Academic journal article The McKinsey Quarterly

What Is Value-Based Management?

Academic journal article The McKinsey Quarterly

What Is Value-Based Management?

Article excerpt

An excerpt from Valuation: Measuring and Managing the Value of Companies, Second Edition

RECENT YEARS HAVE SEEN a plethora of new management approaches for improving organizational performance: total quality management, fiat organizations, empowerment, continuous improvement, reengineering, kaizen, team building, and so on. Many have succeeded -- but quite a few have failed. Often the cause of failure was performance targets that were unclear or not properly aligned with the ultimate goal of creating value. Value-based management (VBM) tackles this problem head on. It provides a precise and unambiguous metric -- value -- upon which an entire organization can be built.

The thinking behind VBM is simple. The value of a company is determined by its discounted future cash flows. Value is created only when companies invest capital at returns that exceed the cost of that capital. VBM extends these concepts by focusing on how companies use them to make both major strategic and everyday operating decisions. Properly executed, it is an approach to management that aligns a company's overall aspirations, analytical techniques, and management processes to focus management decision making on the key drivers of value.


VBM is very different from 1960s-style planning systems. It is not a staff-driven exercise. It focuses on better decision making at all levels in an organization. It recognizes that top-down command-and-control structures cannot work well, especially in large multibusiness corporations. Instead, it calls on managers to use value-based performance metrics for making better decisions. It entails managing the balance sheet as well as the income statement, and balancing long- and short-term perspectives.

When VBM is implemented well, it brings tremendous benefit. It is like restructuring to achieve maximum value on a continuing basis. It works. It has high impact, often realized in improved economic performance, as illustrated in Exhibit 1.

Examples of VBM's impact

Business          Change in behavior                   Impact

Retail            Shifted from broad national          30-40% increase in
household         growth program to focus on           potential value
goods             building regional scale first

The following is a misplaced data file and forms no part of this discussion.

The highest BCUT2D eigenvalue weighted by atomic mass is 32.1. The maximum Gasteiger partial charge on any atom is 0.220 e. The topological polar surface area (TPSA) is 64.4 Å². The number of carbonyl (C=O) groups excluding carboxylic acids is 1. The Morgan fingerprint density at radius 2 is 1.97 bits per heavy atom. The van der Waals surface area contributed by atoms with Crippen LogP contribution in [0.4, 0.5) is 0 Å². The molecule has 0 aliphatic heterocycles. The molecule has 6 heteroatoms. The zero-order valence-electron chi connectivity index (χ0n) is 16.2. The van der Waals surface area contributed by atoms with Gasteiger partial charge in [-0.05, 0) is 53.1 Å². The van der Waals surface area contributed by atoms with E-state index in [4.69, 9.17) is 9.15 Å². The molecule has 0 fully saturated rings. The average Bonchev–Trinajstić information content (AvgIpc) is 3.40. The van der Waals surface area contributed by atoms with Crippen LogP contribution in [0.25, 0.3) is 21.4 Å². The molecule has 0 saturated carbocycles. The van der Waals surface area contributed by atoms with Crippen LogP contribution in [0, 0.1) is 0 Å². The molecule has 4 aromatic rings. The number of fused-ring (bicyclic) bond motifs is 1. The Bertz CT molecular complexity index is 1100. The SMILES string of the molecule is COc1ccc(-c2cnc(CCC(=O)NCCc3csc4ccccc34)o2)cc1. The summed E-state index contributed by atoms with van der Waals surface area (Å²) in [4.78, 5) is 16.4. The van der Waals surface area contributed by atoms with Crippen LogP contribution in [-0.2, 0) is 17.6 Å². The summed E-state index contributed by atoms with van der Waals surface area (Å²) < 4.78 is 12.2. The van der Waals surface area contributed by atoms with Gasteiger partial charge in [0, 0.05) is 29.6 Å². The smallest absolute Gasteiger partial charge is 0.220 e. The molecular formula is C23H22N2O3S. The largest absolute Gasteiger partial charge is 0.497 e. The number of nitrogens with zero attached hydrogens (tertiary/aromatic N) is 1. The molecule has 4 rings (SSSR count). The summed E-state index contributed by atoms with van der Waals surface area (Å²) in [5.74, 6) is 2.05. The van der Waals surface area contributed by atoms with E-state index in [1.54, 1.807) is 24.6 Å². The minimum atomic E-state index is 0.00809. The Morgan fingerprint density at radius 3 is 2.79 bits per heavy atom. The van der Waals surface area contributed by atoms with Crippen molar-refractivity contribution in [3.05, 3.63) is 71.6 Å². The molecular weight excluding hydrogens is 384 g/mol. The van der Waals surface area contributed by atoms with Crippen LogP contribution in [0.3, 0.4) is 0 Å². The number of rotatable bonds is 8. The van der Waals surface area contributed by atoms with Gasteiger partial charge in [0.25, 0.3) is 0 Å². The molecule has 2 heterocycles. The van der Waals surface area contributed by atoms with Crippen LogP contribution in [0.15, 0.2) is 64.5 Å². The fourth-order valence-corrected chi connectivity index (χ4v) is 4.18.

Insurance         Repositioned product                 25% increase in
                  portfolio to emphasize               potential value
                  products most likely to
                  create value

Oil               Used new planning and                Multimillion dollar
production        control process to help drive        reduction in planning
                  major change program                 function through

                                                       Prompted an acquisition

                                                       Exposed nonperforming

Banking           Chose growth versus harvest          124% potential value
                  strategy, even though                increase
                  five-year return on equity
                  very similar

Telecoms          Generated ideas for value

                  * New service                        240% potential value
                                                       increase in one unit

                  * Premium pricing                    246% potential value
                                                       increase in one unit

                  Around 40% of planned                NA
                  development projects in one
                  business unit discontinued

                  Salesforce expansion plans           NA
                  completely revised after
                  discovering how much value
                  they would destroy


Yet value-based management is not without pitfalls. …

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